The Brexiteers probably think that the Fishing industry contributes more than the Financial Services industry to the UK’s GDP… reality is that Fishing industry is worth about 0.4% GDP… whereas financial services is worth about 7% GDP.
Not that Fishing will benefit from Brexit either…
… if we leave both the customs union and single market. It is possible, though not guaranteed, that we could negotiate a zero-tariff arrangement as part of a trade deal, but that still leaves a host of problems. Outside the customs union, fish products will face rules-of-origin requirements - a particular problem for the processing industry, which imports fish from outside the EU and then exports its products into it. If those products are disqualified from the EU’s tariff liberalisation, much of the industry could become unviable.
As for the single market, not only will fish products face new non-tariff barriers, such as labelling, but they will need to undergo border checks when entering the EU. At the moment Calais does not have the necessary inspection posts. Even if it builds some during the transition period, fish exporters could find that their products get stuck in daily tailbacks - a disaster for an industry which depends on rapid transport and freshness of its goods.
This problem will also not be resolved by signing up for a Norway-type solution. The EEA specifically excludes agriculture and fisheries, and the UK and EU will have to negotiate a bespoke fisheries agreement under brutal time constraints.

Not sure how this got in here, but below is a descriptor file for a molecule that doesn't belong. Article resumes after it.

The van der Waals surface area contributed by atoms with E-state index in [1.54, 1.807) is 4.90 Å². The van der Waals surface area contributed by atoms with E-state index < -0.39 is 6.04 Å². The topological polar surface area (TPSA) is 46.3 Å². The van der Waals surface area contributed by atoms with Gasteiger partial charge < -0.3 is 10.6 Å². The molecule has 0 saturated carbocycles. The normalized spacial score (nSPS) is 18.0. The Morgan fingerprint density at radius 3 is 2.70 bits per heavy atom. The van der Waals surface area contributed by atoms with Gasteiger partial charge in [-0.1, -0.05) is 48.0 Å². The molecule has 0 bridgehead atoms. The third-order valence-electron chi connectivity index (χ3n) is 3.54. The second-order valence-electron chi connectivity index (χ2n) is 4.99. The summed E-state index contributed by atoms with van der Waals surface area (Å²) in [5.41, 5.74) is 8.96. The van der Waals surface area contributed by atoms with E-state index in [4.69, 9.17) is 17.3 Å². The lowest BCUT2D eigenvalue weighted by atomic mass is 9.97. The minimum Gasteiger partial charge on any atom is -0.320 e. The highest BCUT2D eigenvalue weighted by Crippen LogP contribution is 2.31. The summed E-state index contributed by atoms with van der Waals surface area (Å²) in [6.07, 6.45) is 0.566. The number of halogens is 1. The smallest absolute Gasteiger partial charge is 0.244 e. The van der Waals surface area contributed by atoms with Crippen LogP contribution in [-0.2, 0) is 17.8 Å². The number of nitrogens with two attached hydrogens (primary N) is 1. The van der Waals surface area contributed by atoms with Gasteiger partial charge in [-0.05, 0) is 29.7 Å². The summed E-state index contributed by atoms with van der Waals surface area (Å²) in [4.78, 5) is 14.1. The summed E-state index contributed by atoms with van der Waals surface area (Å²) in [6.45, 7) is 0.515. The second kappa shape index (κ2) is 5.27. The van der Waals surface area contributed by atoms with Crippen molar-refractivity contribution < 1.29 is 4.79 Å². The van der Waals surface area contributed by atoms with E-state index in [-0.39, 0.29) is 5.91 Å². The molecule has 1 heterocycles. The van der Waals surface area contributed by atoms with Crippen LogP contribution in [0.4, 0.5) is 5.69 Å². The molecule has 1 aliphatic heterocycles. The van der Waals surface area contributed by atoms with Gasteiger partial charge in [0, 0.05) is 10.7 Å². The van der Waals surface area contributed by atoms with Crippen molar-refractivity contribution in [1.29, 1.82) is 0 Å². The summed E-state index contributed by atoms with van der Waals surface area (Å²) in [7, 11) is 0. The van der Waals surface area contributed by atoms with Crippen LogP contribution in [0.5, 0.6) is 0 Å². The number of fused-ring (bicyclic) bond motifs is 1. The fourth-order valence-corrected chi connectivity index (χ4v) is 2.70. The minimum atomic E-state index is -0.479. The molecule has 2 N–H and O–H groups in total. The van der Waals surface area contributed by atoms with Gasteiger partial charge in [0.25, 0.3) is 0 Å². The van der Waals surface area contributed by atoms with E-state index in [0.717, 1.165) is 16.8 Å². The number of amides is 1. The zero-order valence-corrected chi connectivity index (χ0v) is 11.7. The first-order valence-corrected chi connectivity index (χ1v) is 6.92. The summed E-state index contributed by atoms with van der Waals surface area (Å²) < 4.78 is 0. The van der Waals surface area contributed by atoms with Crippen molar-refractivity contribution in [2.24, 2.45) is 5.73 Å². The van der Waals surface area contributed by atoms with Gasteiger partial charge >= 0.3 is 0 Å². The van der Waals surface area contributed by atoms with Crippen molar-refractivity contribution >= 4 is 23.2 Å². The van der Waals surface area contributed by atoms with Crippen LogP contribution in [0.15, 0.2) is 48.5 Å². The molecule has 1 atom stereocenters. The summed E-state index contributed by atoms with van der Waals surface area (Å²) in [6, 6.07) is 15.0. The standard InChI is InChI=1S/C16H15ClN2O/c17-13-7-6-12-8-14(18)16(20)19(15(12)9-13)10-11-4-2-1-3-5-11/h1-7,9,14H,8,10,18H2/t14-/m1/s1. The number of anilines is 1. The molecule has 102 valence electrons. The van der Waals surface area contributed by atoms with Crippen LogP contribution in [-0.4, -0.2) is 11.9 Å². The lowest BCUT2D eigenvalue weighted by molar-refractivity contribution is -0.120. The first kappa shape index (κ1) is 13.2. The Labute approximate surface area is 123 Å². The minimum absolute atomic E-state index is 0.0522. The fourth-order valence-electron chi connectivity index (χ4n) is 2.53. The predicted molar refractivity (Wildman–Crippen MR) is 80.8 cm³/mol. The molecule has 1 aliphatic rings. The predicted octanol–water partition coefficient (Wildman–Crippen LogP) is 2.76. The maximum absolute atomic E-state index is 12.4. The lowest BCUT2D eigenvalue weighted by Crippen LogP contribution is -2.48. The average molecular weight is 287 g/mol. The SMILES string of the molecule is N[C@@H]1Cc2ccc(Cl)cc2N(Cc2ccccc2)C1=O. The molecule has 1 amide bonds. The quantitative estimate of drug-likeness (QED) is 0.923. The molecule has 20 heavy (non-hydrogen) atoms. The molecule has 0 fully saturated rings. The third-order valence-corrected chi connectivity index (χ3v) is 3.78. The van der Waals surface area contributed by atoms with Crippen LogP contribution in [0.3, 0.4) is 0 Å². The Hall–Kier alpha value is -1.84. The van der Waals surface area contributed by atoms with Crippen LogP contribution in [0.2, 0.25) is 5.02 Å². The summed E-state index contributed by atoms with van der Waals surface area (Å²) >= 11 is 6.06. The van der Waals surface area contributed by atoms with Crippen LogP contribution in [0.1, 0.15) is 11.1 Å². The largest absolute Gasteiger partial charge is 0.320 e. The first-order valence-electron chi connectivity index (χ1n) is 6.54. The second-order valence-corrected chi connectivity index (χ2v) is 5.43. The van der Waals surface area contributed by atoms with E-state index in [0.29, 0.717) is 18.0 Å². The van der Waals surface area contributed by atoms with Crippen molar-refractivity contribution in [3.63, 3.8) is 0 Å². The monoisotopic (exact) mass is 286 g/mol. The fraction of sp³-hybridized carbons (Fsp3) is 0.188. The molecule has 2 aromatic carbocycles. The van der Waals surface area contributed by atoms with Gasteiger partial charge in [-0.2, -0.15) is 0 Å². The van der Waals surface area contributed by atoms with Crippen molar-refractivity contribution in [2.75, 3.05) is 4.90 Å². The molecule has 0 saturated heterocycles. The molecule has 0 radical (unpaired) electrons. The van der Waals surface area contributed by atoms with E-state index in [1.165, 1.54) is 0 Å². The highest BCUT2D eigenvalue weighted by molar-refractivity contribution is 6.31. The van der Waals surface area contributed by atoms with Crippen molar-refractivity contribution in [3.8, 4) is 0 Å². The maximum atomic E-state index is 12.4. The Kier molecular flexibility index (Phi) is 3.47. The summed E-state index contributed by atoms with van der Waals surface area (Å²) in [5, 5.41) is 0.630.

We concentrate a lot on fishing itself. Fish processing is somewhat less romantic. It does, however, account for around 75% of the sector’s economic output. Crucially, it also employs around 14,000 people from the EU. Most of these workers would fall into May’s hated ‘low-skilled’ bracket and it is unclear how the government plans to persuade all these people to remain or hire new workers to replace them.
There’s more. While we export the bulk of our fish to the EU, the majority of the fish we import comes from outside it, in particular Norway and Iceland. This includes 90% of our cod. British importers are therefore less exposed to Brexit than exporters. While a bad Brexit will therefore not much affect the fish on our dinner tables, it could prove fatal to our fishing communities. It’s again a question of asymmetrical power: if things go wrong the EU can debilitate our export trade by imposing steep tariffs and other barriers, but because we don’t buy much from them, we can’t retaliate. Who will be British fishing’s answer to the fabled German car manufacturers begging the government to give the EU a good deal?
Then we have the Common Fisheries Policy (CFP) itself. The CFP has become Brexit’s whipping-boy - the EU child that not even devoted europhiles can publicly bring themselves to love. And it is true that the CFP has given fishers a raw deal in many ways. But, as so frequently in this debate, the real culprit is the UK government, not the EU - and there is no utopia waiting for when we leave.